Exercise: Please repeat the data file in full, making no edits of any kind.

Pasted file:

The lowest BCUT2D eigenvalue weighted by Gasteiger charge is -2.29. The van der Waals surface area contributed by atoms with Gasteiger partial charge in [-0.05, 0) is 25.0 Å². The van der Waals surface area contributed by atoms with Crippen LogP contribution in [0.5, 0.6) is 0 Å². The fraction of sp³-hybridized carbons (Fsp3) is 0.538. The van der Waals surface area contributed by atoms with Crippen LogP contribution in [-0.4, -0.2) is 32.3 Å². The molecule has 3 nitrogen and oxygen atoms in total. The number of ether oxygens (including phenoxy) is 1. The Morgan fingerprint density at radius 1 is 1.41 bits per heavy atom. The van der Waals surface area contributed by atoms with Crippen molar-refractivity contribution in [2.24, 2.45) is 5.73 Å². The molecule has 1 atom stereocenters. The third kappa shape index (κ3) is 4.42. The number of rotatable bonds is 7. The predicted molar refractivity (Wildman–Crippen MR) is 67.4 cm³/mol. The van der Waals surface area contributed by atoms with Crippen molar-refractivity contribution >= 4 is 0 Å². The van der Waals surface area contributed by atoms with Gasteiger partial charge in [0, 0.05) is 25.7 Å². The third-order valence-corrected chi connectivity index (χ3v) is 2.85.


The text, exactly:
The lowest BCUT2D eigenvalue weighted by Gasteiger charge is -2.29. The van der Waals surface area contributed by atoms with Gasteiger partial charge in [-0.05, 0) is 25.0 Å². The van der Waals surface area contributed by atoms with Crippen LogP contribution in [0.5, 0.6) is 0 Å². The fraction of sp³-hybridized carbons (Fsp3) is 0.538. The van der Waals surface area contributed by atoms with Crippen LogP contribution in [-0.4, -0.2) is 32.3 Å². The molecule has 3 nitrogen and oxygen atoms in total. The number of ether oxygens (including phenoxy) is 1. The Morgan fingerprint density at radius 1 is 1.41 bits per heavy atom. The van der Waals surface area contributed by atoms with Crippen molar-refractivity contribution in [2.24, 2.45) is 5.73 Å². The molecule has 1 atom stereocenters. The third kappa shape index (κ3) is 4.42. The number of rotatable bonds is 7. The predicted molar refractivity (Wildman–Crippen MR) is 67.4 cm³/mol. The van der Waals surface area contributed by atoms with Crippen molar-refractivity contribution >= 4 is 0 Å². The van der Waals surface area contributed by atoms with Gasteiger partial charge in [0, 0.05) is 25.7 Å². The third-order valence-corrected chi connectivity index (χ3v) is 2.85.